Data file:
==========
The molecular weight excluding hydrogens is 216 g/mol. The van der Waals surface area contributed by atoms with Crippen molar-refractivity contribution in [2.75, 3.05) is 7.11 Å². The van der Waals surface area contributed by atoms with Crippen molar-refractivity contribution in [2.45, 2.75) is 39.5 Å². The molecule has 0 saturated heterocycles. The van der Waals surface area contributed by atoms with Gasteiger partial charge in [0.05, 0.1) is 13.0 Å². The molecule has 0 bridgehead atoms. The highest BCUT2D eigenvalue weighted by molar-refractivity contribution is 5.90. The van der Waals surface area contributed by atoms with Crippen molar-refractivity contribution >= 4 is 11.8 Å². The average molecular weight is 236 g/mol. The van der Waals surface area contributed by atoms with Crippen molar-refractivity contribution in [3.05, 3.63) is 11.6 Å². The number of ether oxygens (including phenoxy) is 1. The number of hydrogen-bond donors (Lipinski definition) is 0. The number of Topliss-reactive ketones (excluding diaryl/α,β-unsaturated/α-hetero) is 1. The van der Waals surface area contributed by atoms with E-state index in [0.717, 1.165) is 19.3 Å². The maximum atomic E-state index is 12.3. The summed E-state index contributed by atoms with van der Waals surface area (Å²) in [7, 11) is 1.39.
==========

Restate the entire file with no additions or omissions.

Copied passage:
The molecular weight excluding hydrogens is 216 g/mol. The van der Waals surface area contributed by atoms with Crippen molar-refractivity contribution in [2.75, 3.05) is 7.11 Å². The van der Waals surface area contributed by atoms with Crippen molar-refractivity contribution in [2.45, 2.75) is 39.5 Å². The molecule has 0 saturated heterocycles. The van der Waals surface area contributed by atoms with Gasteiger partial charge in [0.05, 0.1) is 13.0 Å². The molecule has 0 bridgehead atoms. The highest BCUT2D eigenvalue weighted by molar-refractivity contribution is 5.90. The van der Waals surface area contributed by atoms with Crippen molar-refractivity contribution >= 4 is 11.8 Å². The average molecular weight is 236 g/mol. The van der Waals surface area contributed by atoms with Crippen molar-refractivity contribution in [3.05, 3.63) is 11.6 Å². The number of ether oxygens (including phenoxy) is 1. The number of hydrogen-bond donors (Lipinski definition) is 0. The number of Topliss-reactive ketones (excluding diaryl/α,β-unsaturated/α-hetero) is 1. The van der Waals surface area contributed by atoms with E-state index in [0.717, 1.165) is 19.3 Å². The maximum atomic E-state index is 12.3. The summed E-state index contributed by atoms with van der Waals surface area (Å²) in [7, 11) is 1.39.